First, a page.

Sometimes, no matter what you do or how prepared you are, there are times on the job when you will need to respond on the spot and in the moment. Such instances require you to be ready and focused, especially when the person asking questions is your boss.
The skill of “managing up in the moment” is a core requirement for success in modern organizations. Not only do you have to perform in the moment, but you also are held accountable for decisions and taking action. Developing the savvy of moment-to-moment mental preparedness isn’t easy. If you can learn to master how to turn a situation around from being caught off guard to being seen as on task and on point, your personal success and credibility will skyrocket.
To be successful in managing up in the moment, you need to follow two concrete courses of action: managing yourself better and learning how to communicate and connect successfully from a point of view different than your own. For the former, we turn to the Navy Seals for help, and for the latter, we turn to the work from two books – Dan Pink’s To Sell is Human, and Theory U by Otto Scharmer. Continue reading
George Washington once described government as a force—a force that has the power to shape the organization on which it presides or crush it under the weight of mismanagement and negligence.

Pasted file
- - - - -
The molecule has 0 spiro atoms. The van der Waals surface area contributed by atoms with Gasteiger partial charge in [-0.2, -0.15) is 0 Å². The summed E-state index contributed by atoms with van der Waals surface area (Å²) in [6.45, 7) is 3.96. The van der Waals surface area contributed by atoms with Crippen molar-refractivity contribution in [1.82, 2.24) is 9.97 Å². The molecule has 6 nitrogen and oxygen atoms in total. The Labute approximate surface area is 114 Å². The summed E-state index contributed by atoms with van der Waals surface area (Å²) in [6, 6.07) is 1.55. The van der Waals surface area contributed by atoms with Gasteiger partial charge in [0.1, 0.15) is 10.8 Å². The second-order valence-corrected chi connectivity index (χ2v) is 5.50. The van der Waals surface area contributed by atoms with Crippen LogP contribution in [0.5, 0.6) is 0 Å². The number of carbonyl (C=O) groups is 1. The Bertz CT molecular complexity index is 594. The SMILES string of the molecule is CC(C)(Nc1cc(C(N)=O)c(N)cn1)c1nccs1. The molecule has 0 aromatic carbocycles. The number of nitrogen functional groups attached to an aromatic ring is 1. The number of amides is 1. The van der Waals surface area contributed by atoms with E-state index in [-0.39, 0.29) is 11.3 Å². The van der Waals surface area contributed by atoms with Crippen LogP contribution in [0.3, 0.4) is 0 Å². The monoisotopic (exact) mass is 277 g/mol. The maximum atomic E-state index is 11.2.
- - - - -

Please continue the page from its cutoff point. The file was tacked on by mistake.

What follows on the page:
It’s a sentiment that easily applies to the corporate setting, and a value that resounds firmly throughout Brad Beckstead’s THiNKaha book, #CORPORATE GOVERNANCE tweet Book01: How Corporate Governance Adds Value to Your Business.
Corporate Governance as an Ethos and Not Just a Guide
A company, not unlike a country, requires corporate governance (CG) in the form of strong leadership and even stronger guidelines. It’s the system in which all company stakeholders, from shareholders to managers, abide by. And while most people see corporate governance as an arbitrary rulebook of sorts, it is fundamentally more of an ethos; the very foundation on which the company is built.
“CG is not a professional standard like a doctor’s code of ethics,” Brad writes in aha #9. “Rather, it is specific to corporate structure.” Continue reading
This post is on an “aha” from one of our recently published THiNKaha books, #DEMAND GENERATION tweet Book01: 140 Insights on Powering Your Sales Pipeline by Gaurav Kumar. Allow us to elaborate on aha #12: Don’t ask a hunter to farm and don’t ask a farmer to hunt.
Sales executives will no doubt be familiar with the idea of hunters and farmers in the sales arena. It’s a distinction that has governed business practices since the late 20th century.
The idea is that sales people are divided into one of two categories. While hunters are tasked with generating sales from new clients, farmers are responsible for growing sales from already existing ones.